“Each year we try to compatibly match mentors with children,” explained Shipman. “Sometimes mentors are paired with a new child each school year, and sometimes mentors stay with the same child over the years because they have bonded, and it works for them.”
Many of the mentors are Reading Buddies in which they help kindergarten students during class time by reading to them. Often times, by spring those students are reading to their mentors! Other ways to be involved as mentors include spending time with students during lunch, hanging out after school or even going to the Perham Area Community Center.
“It’s important to stay active,” said Shipman. “Many ‘at risk’ kids don’t have the same opportunities as other kids. Thanks to a grant, mentors and their kids can go to the PACC for free.” At the PACC kids and mentors can play various sports, work out and even go swimming. “It’s a great way to stay active, especially in the cold winter months,” said Shipman. The premise for the mentorship program is to guide the kids towards making good choices and raise their self-esteem, resulting in renewed enthusiasm and often an increase in grades.
Of course, as Shipman is well aware, it’s not always easy. “We are always in need of more mentors and volunteers,” she said. “And there are times that I get burned out.” Fortunately, when that happens, somebody always comes along with a good story to reenergize her drive. “It’s always reassuring when we see the positive effects like an improvement in grades and motivation in the kids that wasn’t there before.”
Other mentorship programs include GAP (Girls Are Powerful) and BRAG (Boys aRe Always Gifted). These groups meet at least once a month and focus on nutrition, arts and crafts, knitting, physical activity, etc., while providing a safe environment for the students to just be themselves. “We started out with GAP for the girls in grades 5-12,” said Shipman. “We mostly just sit around knitting and chatting. It was so wonderful to see how these girls interacted – both in helping each other and in their conversations! Then the boys were wanting their own group, so we started BRAG. Their activities tend to be more physical, but they do their own nutrition and arts and crafts as well. They even made spice racks for their families for Christmas presents.” Shipman has also enlisted the help of Marilyn Hofland from the U of M Extension service to lend her expertise, rounding out the groups’ experiences. There are also times when combined events with the two groups are held.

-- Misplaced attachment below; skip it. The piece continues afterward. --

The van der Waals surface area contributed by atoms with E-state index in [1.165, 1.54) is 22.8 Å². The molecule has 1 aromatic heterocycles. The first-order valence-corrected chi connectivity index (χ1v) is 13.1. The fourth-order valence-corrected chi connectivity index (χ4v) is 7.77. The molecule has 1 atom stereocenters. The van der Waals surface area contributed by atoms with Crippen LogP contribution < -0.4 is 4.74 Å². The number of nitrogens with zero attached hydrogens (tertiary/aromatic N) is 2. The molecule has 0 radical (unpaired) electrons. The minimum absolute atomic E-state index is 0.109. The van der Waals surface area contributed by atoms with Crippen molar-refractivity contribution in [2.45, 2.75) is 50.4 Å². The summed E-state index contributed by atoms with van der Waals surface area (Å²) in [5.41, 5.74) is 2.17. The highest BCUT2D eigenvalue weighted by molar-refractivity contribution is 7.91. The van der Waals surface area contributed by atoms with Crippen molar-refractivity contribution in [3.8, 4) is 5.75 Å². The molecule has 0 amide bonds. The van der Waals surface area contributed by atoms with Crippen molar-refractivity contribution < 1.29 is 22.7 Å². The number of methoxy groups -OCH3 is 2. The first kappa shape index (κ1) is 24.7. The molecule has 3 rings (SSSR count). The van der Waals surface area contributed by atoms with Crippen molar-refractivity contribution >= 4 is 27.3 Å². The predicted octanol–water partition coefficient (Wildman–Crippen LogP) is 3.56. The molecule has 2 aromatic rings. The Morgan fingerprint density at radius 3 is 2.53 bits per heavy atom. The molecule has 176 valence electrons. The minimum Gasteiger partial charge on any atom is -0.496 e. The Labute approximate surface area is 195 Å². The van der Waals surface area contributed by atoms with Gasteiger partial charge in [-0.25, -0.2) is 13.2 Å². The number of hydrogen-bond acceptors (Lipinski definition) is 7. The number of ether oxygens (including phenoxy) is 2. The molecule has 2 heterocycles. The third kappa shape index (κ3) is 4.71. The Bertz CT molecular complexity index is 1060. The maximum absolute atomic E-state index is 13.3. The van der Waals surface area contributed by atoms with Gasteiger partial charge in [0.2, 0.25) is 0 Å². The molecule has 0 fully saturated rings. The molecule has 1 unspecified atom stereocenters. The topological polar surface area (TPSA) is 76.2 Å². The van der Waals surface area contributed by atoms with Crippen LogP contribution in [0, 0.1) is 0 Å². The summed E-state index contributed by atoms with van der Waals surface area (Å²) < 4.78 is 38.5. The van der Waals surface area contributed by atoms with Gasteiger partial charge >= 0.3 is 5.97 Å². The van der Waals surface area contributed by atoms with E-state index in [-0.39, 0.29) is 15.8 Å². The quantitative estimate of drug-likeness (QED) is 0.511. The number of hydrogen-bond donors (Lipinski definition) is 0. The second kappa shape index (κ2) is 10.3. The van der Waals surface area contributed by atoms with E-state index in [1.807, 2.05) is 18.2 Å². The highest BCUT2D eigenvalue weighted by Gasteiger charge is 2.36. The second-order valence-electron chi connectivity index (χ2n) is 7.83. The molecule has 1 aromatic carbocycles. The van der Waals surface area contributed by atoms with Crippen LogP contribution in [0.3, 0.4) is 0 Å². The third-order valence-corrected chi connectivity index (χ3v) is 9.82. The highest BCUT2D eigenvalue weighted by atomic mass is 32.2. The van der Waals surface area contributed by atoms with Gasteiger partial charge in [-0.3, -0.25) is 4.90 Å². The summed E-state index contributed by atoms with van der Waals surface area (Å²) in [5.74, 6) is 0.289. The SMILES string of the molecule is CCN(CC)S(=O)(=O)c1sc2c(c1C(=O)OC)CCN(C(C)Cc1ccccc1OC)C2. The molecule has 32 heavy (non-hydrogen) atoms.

“All these kids are so nice,” said Shipman. “We have a very diverse group, and the interaction between older students and younger is amazing. It’s nice to see older students relate and help out the younger ones regardless of their personal story/situation.”
Every child deserves a chance, and Kinship of Perham Area, as well as Fergus Falls and Parkers Prairie, provides the opportunity for that chance to exist. Kinship mentoring is not about telling a child what to do, it is about guiding the child to discover his/her own strengths, offering emotional support, just being there for each other, and standing by him/her through joys and challenges.
“Passion. I think that is what it’s all about,” said Shipman. “What started as a job has turned into passion.”
For more information about Kinship of Perham Area or to become a mentor, log onto http://www.kinshipperham.com or check out their Facebook pages.